|© Michiharu Okubo|
The Wigmore Hall's "George Benjamin day" was actually comprised of just two concerts because (as the composer claimed in an interview) he has composed so few pieces where the performers would fit on the Wigmore's stage. That is to say that he has thus far largely composed for orchestra, and I have to say that generally, I think the orchestra is the medium in which Benjamin's special gifts are most obviously revealed. There are in fact are a few other pieces which might have been played - the wonderful Viola, Viola (1997) for instance, the early Octet, and a few other piano pieces. The first concert showcased some of his instrumental and chamber works starting with a very early Sonata for violin and piano (1977) which he composed before he left school. In every way an ambitious work, it's a sort of multi movement virtuoso showpiece for both instruments which has an old school first-half-of-the-twentieth-century seriousness and lyricism, while revealing something of the older composer's ear for sonorous detail and invention. I would happily cite Carolin Widmann's violin playing as a model of great string playing - perfect control, great sense of line, endlessly varied tone colour, total conviction and passion, a beautiful fundamental sound and all completely without ego. A wonderful treat.
Marino Formenti at the piano proved to be more problematic. Formenti's mouth is a lens through which every musical gesture must pass before it can be relayed to audience - if the facial contortions were the only manifestation of this affectation it might be bearable, but in addition we get an unending accompaniment of snuffles and growls that seriously distracts from the music - after the concert it was all I heard people comment on. It's a real shame, because he partnered Widmann with sensitivity, and he is clearly committed to the music. Unfortunately the solo piano work Shadowlines (2001) felt grey and dull, quite unlike the luminous mysteriousness that Pierre-Laurent Aimard's imbues them with on his CD performance. The three studies for piano (1982-85) which closed the concert, are more naturally appealing works. The first is a chiaroscuro study of pace and rhythm; the second, created from notes that spell out Haydn's name, conjures a quiet halo of pellucid sound around the piano; the final one feels like one of Ives' studies for piano with its frequent excursions into ragtime between more abstract episodes. Although more convincingly rendered than Shadowlines, I felt the outer movements were a bit splashy, lacking the precision that seems essential to Benjamin's music, and my enjoyment was once again marred by Formenti's very invasive groaning and heavy breathing.
In between these we got Benjamin's solo flute piece Flight (1979), which is an engaging traversal of the expressive colouristic and timbral qualities of the flute, ably dispatched by Adam Walker. Walker also played Heaven’s Chimes Are Slow by young composer Christian Mason, which sadly paled in the context of the works that surrounded it. Carolin Widmann made a welcome return in Benjamin's Three Miniatures for Solo Violin (2001) which again were played with verve and great gusto by this superb musician.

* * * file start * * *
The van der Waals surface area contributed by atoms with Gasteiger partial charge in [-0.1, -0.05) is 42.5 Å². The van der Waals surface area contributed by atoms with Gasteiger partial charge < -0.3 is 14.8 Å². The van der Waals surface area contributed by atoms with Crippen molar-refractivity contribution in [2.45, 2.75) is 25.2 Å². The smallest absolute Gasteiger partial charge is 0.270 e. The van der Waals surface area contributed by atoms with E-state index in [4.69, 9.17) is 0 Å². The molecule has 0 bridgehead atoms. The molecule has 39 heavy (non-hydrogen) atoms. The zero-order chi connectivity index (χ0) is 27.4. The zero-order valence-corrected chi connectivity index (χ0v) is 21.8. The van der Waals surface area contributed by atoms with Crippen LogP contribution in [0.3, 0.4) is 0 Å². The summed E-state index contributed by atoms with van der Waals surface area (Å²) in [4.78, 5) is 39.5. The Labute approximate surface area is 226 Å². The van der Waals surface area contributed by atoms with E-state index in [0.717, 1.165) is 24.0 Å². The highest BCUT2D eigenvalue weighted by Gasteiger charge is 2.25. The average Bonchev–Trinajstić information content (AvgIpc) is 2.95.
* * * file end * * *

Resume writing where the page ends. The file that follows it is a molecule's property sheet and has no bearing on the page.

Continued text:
After the interval all sins were quickly forgiven and forgotten, as we got Benjamin's Into the Little Hill (2008). My god the quality of this score announces itself in the first bar and simply doesn't diminish in its entire 40 minute duration. The libretto is by Martin Crimp, the same librettist as Benjamin's recent opera Written on Skin, and some of the hallmarks of the more recent text are present here too - the frequent self narration of the characters, the simplicity and economy of the poetry, and the uncluttered dramatic momentum. Benjamin responds with a score of dark brilliance, infinitesimally nuanced in timbre, unflinching in invention and inspiration, and the drama seems to come as much from the musical tensions as the textual ones. In its fractured blackness and density it is quite different from the slow motion, floating diaphanousness of Written on Skin; I for one preferred the earlier piece as a dramatic and overall musical experience.
The playing of the Birmingham Contemporary Music Group was brilliantly detailed, and Benjamin's direction impossible to fault. The soloists were of commensurate quality. Hilary Summers's voice is pleasingly distinctive, possessing one of the most androgynous timbres I've ever heard, her diction is excellent, and if it's hardly the most luxuriant voice and doesn't have the normal depth of sound that you expect a contralto to offer, I simply can't imagine a more apt rendering of this vocal part. Susanna Andersson (replacing the originally advertised Rebecca Bottone) was if anything even more impressive, with her gloriously beautiful soubrette timbre, light in colour yet full and firm, offering superb accuracy and solidity in the high lying tessitura, and equal commitment to diction and characterisation. Surely a likely candidate for the role of The Woman in future revivals of Written on Skin. Superficially Andersson is similar to Barbara Hannigan (who premièred that role and sung it also at the ROH) sharing all of her positive qualities, but she has a voice of greater warmth, colour and beauty and lacks Hannigan's mannerisms.
A truly wonderful performance of a wondrous work that on its own validated participation in the entire day. Pure pleasure!